How Irish Coffin Ships changed Canada

An excellent article in the June/July issue of Canada’s History magazine, written by Don Cummer, tells the story of how in the 1840s thousands of Irish refugees fled the Great Hunger for a new life in Canada. It brought back memories of how in 2019 I spent a couple of months ranging around Ireland while…

Read More

Triple whammy rocks Franklin World

Greetings, Franklinistas. Today I bring you not one, not two, but three exciting developments on the Franklin Front. First, after a forced, two-year break courtesy of COVID-19, Canadian archeologists have returned to the Arctic to research the sites of our country’s most famous shipwrecks. A Parks Canada underwater archeology team has already started under-the-ice explorations…

Read More

Yo! The RCGS made me an ambassador!

Canadian Geographic Adventures feature a notable Canadian Geographic Ambassador, selected from within RCGS and Canadian Geographic programs, such as Explorers-in-Residence, Photographers-in-Residence, Filmmakers-in-Residence, the RCGS Board of Governors and the RCGS College of Fellows. The Ambassador is an additional resource alongside exceptional local guides who deliver the program through our travel partners.  When not locked down…

Read More

Fighting words from the literary trenches

Quote Ken quoting Ken? Why not? Most denizens of the Canadian Book World are avid readers of SHuSH, the weekly newsletter produced by Ken Whyte, author and publisher of Sutherland House. He observed recently, in an offering headlined Publishing Into the Void, that for authors, “reliance on mainstream media is increasingly untenable today because mainstream…

Read More

Awakening Canadians to war crimes

 These atrocities and war crimes. They’re hitting us so hard, I think, because we’re experiencing them in real time – almost as they happen — from the comfort of our living rooms.  To those who have poked around in the history of the 20th century, the horrors being wrought in Ukraine by Vladimir Putin are…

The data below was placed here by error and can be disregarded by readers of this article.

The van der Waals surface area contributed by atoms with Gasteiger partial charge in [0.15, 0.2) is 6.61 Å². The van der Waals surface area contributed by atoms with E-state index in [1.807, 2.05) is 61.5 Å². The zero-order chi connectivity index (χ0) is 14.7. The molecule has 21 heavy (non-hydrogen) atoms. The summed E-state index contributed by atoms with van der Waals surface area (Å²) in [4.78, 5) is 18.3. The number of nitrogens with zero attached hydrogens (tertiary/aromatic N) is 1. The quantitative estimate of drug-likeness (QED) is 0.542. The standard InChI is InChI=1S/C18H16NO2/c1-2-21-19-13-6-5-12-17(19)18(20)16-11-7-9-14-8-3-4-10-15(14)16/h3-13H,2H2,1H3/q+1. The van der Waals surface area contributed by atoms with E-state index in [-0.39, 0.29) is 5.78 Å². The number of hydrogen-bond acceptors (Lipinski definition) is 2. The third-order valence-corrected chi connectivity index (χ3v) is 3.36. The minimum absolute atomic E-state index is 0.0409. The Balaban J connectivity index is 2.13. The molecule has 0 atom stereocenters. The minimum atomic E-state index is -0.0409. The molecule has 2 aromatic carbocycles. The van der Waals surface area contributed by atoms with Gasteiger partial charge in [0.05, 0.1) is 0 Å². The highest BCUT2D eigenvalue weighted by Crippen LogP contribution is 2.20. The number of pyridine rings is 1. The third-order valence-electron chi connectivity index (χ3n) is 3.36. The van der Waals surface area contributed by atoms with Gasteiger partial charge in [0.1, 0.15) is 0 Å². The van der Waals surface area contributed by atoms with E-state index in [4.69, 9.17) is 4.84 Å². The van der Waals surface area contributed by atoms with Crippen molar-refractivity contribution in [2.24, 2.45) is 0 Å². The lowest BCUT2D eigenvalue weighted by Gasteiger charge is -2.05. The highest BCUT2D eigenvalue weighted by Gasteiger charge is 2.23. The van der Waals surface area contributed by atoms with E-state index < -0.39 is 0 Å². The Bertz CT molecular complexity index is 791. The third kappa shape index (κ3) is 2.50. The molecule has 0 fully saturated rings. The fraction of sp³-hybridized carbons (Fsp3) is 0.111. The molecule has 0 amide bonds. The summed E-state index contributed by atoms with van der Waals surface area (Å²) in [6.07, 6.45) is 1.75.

Read More

Shackleton? Endurance? Why so excited?

So what is it about Ernest Shackleton and the Endurance? Why so much excitement about the recent discovery of an old wooden ship at the bottom of the Antarctic ocean? In my book Celtic Lightning, I devote a chapter to Irish-born Shackleton, noting that once upon a time, he came that close to becoming an…

Read More

The assassination of Vladimir Putin

Every morning when I fire up my computer, that’s the headline I expect to see. Either that or “Vladimir Putin Assassinated.” Subhead: “Russian generals announce ceasefire, seek peace talks with Ukraine.” Maybe I am dreaming in technicolor. But perhaps this scenario is not as far-fetched as you might think. I summon Adolf Hitler to the…

Read More

The Sixties? I don’t remember a thing

“If you remember the Sixties, you weren’t really there.” Take it from me, those words ring true. I was there and don’t remember a damn thing. Which maybe explains why I am getting such a kick out of Ablaze: Ten Years That Shook the World by Peter Rowe. Anybody who WAS there will also tell…

Read More

Victor Ramraj and the lost V.S. Naipaul

My FB friend Hal Wake invited folks to play this game called The One That Got Away. That sparked a memory which I shared on Facebook and thought, why not here? It concerns my dear friend Victor Ramraj, who had written a great deal about V.S. Naipaul. Vic was an English professor at University of…

Read More

Portrait of a CTV hero as a young man

Big shout-out to CTV’s Evan Solomon for doing such an outstanding job on the streets of Ottawa, covering the illegal occupation. The dazed and confused have been shoving him, spitting at him, calling him a Nazi. All because he’s getting right down into the front lines to show us what’s happening. Seeing him in action,…

Read More